The end of an era

I began blogging in January 2007. And ever since, long time readers can expect to see pictures like the one above. Pictures taken from my porch, showing a red garage behind whatever knitted object I happen to be showing off that day.

What you don’t know, is the person behind that red garage.  Mr. Fox. An elderly gentleman and recluse who, though rarely gracing us with his presence, brought something special to our community.

Mr. Fox is a gentleman. He didn’t mind when Bug ran across his lawn, repeatedly, to visit her friends. He’d prefer that to her going to more dangerous route through the alley. He didn’t seem to mind that his quiet and overwhelmingly mature neighborhood has been inundated with the screams and hollers of little girls in play in the last few years. His walk was more of a shuffle, and yet he would bring his snowblower over during the worst of the winter, and help me dig out from the snowplow’s revenge at the end of my driveway.

Every Saturday Mr. Fox would wander off to the grocery store. When it was warm, he’d wear long basketball shorts and tshirts. Such young attire for an older gentleman. It was a conundrum for me. He’d come back from the store about the time I’d be spinning on the porch with Bug playing in the yard. I could tell it wasn’t so easy for him anymore. The noises he’d make getting the groceries in the home. And yet, his independence and solitary home were obviously important to him.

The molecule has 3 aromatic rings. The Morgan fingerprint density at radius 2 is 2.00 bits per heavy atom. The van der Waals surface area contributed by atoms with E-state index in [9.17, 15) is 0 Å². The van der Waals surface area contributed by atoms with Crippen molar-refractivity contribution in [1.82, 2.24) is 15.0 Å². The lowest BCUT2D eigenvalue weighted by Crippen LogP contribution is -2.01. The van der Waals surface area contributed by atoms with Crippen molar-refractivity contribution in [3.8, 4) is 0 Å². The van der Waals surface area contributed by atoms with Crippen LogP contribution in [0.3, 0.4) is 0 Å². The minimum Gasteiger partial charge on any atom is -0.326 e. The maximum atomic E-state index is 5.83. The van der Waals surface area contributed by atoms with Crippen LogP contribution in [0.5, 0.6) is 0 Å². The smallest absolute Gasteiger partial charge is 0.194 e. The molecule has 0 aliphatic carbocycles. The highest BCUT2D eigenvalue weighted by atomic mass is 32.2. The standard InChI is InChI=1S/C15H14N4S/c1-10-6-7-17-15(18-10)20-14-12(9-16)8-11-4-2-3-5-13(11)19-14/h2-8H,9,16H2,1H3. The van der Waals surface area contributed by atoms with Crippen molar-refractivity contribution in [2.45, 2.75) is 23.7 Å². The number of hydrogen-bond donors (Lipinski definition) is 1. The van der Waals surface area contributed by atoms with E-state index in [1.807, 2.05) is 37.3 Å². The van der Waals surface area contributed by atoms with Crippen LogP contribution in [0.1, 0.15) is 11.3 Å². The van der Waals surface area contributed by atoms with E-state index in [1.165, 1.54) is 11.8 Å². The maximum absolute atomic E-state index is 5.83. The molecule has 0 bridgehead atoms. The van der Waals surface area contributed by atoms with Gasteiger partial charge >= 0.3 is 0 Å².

The most important thing Mr. Fox did for our neighborhood was foster a sense of community. We liked to care for him in little ways. We like to sweep up broken glass in his driveway, and help clean up the downed branches from the mature trees. We, and I do mean we the community, rather than just Bug and I, like to make sure he had a clear path shoveled in the snow. We liked to watch to make sure his newspaper was getting picked up and his trash taken out. We liked to do this while respecting his need for privacy and independence.

So, it came as a great blow to us this winter, after observing that the trash had not been set in the alley, to find out that Mr. Fox has had a stroke. I had held out hope all winter for his return, but it is not to be. He will be going to an assisted living home. And now there is a company cleaning out his home and throwing his belongings in a rented dumpster. And every night there are dumpster divers going through that dumpster and taking his cast off belongings, strewing their discards all over the lawn. I suppose I should be thankful these items are being “recycled.” But somehow it just feels so scavenger like. Such an ungraceful end to an era.

I’d adopted Mr. Fox, as we all did, as the grandfatherly patriarch of the neighborhood. Living so far from home, this was somehow important to me. He will be greatly missed here.

Meanwhile, I am well aware that a lot of these feelings are probably linked to the passing of my own grandmother this winter. I didn’t live across the street from her. When living 1000 miles away, there is guilt that goes along with not being able to help care for the important people in your life. Having Mr. Fox around helped alleviate some of that. Additionally, I know that probably this summer a dumpster in PA will be rented. And a home will be cleaned out. And there might even be dumpster divers strewing personal items across a lawn that is important to me. And I won’t be there. I will miss it completely and I will feel guilt about living so far away. I’ll feel sadness about the end of an era and sadness that I can’t be there to help go through the home.

Why is it easier to write about Mr. Fox than Grandma?